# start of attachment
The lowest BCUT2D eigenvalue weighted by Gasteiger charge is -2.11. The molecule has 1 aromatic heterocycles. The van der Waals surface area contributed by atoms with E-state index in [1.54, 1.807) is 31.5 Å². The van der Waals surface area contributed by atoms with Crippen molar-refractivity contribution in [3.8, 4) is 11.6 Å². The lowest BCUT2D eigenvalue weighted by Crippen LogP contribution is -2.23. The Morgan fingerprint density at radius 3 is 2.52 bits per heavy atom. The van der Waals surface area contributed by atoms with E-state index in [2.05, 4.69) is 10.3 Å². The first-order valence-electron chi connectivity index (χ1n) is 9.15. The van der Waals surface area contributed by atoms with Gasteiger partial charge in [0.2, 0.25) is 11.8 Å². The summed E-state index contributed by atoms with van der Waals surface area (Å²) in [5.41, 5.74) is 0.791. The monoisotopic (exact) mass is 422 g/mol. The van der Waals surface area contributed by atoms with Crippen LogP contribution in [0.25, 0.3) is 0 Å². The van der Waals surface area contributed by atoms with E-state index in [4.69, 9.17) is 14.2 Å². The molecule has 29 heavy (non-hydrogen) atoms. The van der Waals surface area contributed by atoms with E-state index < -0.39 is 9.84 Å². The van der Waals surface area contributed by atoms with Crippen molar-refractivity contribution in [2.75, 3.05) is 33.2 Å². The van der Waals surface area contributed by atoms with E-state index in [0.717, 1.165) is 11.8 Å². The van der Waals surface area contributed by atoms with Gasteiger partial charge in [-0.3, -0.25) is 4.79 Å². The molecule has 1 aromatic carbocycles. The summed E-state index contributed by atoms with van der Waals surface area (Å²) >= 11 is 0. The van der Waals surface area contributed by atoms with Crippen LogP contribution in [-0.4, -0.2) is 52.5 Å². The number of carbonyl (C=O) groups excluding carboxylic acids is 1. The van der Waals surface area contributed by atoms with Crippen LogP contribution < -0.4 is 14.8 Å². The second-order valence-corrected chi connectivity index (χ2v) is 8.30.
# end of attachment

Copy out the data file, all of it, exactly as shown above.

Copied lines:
The lowest BCUT2D eigenvalue weighted by Gasteiger charge is -2.11. The molecule has 1 aromatic heterocycles. The van der Waals surface area contributed by atoms with E-state index in [1.54, 1.807) is 31.5 Å². The van der Waals surface area contributed by atoms with Crippen molar-refractivity contribution in [3.8, 4) is 11.6 Å². The lowest BCUT2D eigenvalue weighted by Crippen LogP contribution is -2.23. The Morgan fingerprint density at radius 3 is 2.52 bits per heavy atom. The van der Waals surface area contributed by atoms with E-state index in [2.05, 4.69) is 10.3 Å². The first-order valence-electron chi connectivity index (χ1n) is 9.15. The van der Waals surface area contributed by atoms with Gasteiger partial charge in [0.2, 0.25) is 11.8 Å². The summed E-state index contributed by atoms with van der Waals surface area (Å²) in [5.41, 5.74) is 0.791. The monoisotopic (exact) mass is 422 g/mol. The van der Waals surface area contributed by atoms with Crippen LogP contribution in [0.25, 0.3) is 0 Å². The van der Waals surface area contributed by atoms with E-state index in [4.69, 9.17) is 14.2 Å². The molecule has 29 heavy (non-hydrogen) atoms. The van der Waals surface area contributed by atoms with E-state index < -0.39 is 9.84 Å². The van der Waals surface area contributed by atoms with Crippen molar-refractivity contribution in [2.75, 3.05) is 33.2 Å². The van der Waals surface area contributed by atoms with E-state index in [0.717, 1.165) is 11.8 Å². The van der Waals surface area contributed by atoms with Gasteiger partial charge in [-0.3, -0.25) is 4.79 Å². The molecule has 1 aromatic carbocycles. The summed E-state index contributed by atoms with van der Waals surface area (Å²) >= 11 is 0. The van der Waals surface area contributed by atoms with Crippen LogP contribution in [-0.4, -0.2) is 52.5 Å². The number of carbonyl (C=O) groups excluding carboxylic acids is 1. The van der Waals surface area contributed by atoms with Crippen LogP contribution < -0.4 is 14.8 Å². The second-order valence-corrected chi connectivity index (χ2v) is 8.30.